advice for Gaggia machine?

peteknauss

New member
Jan 7, 2009
2
0
Hello,
I am a new member here and looking for advice.

I am looking to get (I think) a semi-auto machine in the <$500 (preferably closer to $300-400). From the research I have done it looks like Gaggia machines might be a good choice.

I am primarily interested in making straight espresso while the milk type drinks will probably only happen when guests are over. I have a decent burr grinder (a lower range La Pavoni). I had a Krups pump machine that was 15+ years old and it died on me.

Could someone please advise whether there are differences between the Gaggia's in this price range? I tend to make many things around the kitchen from scratch so I can handle a learning curve. I want a machine that is going to last so if there is one (maybe another brand) that will probably last longer than another I would spend a little more (up to $500).

I have also considered refurbished products such as those available from wholelattelove.com. Is it usually better to by a newer machine at the same price as a more expensive machine that has been refurbed?

Sorry for the long question and thanks for the help!
 

shadow745

Active member
Aug 15, 2005
1,605
9
Central North Carolina
Yeah the Gaggia Classic is a great home machine and I'd say with a nice grinder it will be on par with anything out there. The Classic and the Baby are one in the same except for the skin. The Classic is a little more heavy duty and the Baby is more "pretty" with the nice buttons, but has alot of plastic from what I've read.

The higher end Gaggias have alot to offer. Like a 58mm nickel plated grouphead and matching portafilter, a 3-way valve, an adjustable OPV, very fast recovery when pulling shots or steaming, etc.

Exactly what grinder do you have? Model name and #....

In addition to the machine be sure to buy a few nice shot glasses, a proper tamper (58mm for the Classic) made out of a decent material, frothing pitcher and digital thermometer are nice as well. Buy some good descaler for occasional boiler descaling and also backflush detergent like JoeGlo or Cafiza, which is very useful when cleaning parts.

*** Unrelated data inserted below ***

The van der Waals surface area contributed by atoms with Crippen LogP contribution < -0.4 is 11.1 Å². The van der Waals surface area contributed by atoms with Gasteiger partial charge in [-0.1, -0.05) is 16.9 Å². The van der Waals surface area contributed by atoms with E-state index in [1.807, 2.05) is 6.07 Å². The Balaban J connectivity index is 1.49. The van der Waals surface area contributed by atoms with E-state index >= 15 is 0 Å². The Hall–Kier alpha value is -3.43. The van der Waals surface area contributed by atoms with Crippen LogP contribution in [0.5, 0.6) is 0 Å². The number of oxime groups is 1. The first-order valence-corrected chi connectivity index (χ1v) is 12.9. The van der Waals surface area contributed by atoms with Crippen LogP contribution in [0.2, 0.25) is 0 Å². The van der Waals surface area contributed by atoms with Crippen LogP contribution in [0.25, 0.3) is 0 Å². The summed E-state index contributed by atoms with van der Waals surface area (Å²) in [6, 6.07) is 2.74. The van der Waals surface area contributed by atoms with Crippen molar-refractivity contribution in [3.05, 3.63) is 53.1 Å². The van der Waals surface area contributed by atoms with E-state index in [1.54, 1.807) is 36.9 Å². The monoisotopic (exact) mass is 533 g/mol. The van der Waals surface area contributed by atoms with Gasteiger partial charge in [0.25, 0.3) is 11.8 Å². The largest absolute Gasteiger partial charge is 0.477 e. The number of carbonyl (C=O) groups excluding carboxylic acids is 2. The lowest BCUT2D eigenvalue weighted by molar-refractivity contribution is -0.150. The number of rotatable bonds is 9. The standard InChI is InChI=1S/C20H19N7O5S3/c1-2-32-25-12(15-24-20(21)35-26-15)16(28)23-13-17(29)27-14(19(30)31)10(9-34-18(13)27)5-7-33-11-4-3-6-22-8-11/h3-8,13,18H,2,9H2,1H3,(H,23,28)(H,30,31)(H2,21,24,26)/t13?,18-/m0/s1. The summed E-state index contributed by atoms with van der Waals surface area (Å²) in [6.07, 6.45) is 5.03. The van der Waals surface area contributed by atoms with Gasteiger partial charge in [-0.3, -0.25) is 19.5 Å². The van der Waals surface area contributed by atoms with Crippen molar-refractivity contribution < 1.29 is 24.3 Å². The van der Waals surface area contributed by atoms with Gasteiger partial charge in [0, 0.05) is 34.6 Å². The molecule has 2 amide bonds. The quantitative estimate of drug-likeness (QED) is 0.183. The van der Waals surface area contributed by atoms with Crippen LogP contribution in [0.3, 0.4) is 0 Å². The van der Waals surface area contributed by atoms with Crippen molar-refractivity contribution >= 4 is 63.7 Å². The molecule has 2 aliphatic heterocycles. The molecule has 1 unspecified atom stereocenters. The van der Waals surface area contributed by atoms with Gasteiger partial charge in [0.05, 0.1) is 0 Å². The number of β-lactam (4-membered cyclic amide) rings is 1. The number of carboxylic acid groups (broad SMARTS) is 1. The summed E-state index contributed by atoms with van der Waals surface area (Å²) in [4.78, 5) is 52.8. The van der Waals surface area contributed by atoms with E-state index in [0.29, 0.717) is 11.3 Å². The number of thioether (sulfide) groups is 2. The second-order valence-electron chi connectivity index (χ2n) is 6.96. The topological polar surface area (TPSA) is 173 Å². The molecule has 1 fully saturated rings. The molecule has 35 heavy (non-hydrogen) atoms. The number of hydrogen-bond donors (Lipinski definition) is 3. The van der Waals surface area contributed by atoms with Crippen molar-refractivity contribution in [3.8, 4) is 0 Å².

I guess refurbs are OK, but you never know exactly what you get. Later!
 

MCD

New member
Dec 8, 2007
14
0
Gaggia is a fine choice for a semi-automatic espresso machine. The big differences in the $300 - 500 range are whether they have a 3-way selenoid valve and the construction material. The Gaggia New Baby has some Stainless Steel in it and is more durable that the Espresso Dose and Evolution which have ABS construction. The New Baby also has larger water reservoir of 64 ozs and the 3 way valve. The drip tray cover is also metal on the New Baby. For the money, the Gaggia New Baby at $399 is a very good deal. Gaggia is running specials right now with a 10% discount but I don't believe this will last for long.

Modern Coffee Designs
 

shadow745

Active member
Aug 15, 2005
1,605
9
Central North Carolina
Yeah that does sound like a good deal, but from what I've been reading some are having trouble with the switches on the Baby series of machines. At least the Classic has the tried and true rockers. Just my opinion. Later!
 
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peteknauss

New member
Jan 7, 2009
2
0
  • Thread Starter
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The grinder I have is a La Pavoni MEC-258 Coffee Grinder.

Thanks!
 

shadow745

Active member
Aug 15, 2005
1,605
9
Central North Carolina
I can't find anything based on that model number. Could you simply post a pic of it and the burr design? Or send a pic to my e-mail..... It is important to know what you have because you might need to budget for a new grinder if you really want a good home setup. Later!
 

harry33

New member
Jan 6, 2009
2
0
I am quite nervous about using it as i have tried once using the instructions and it all went pear shaped and hot water came out the frothing tube. I know its straight forward from when the guy in the store did a demo but I can't for the life of me work it out.
 
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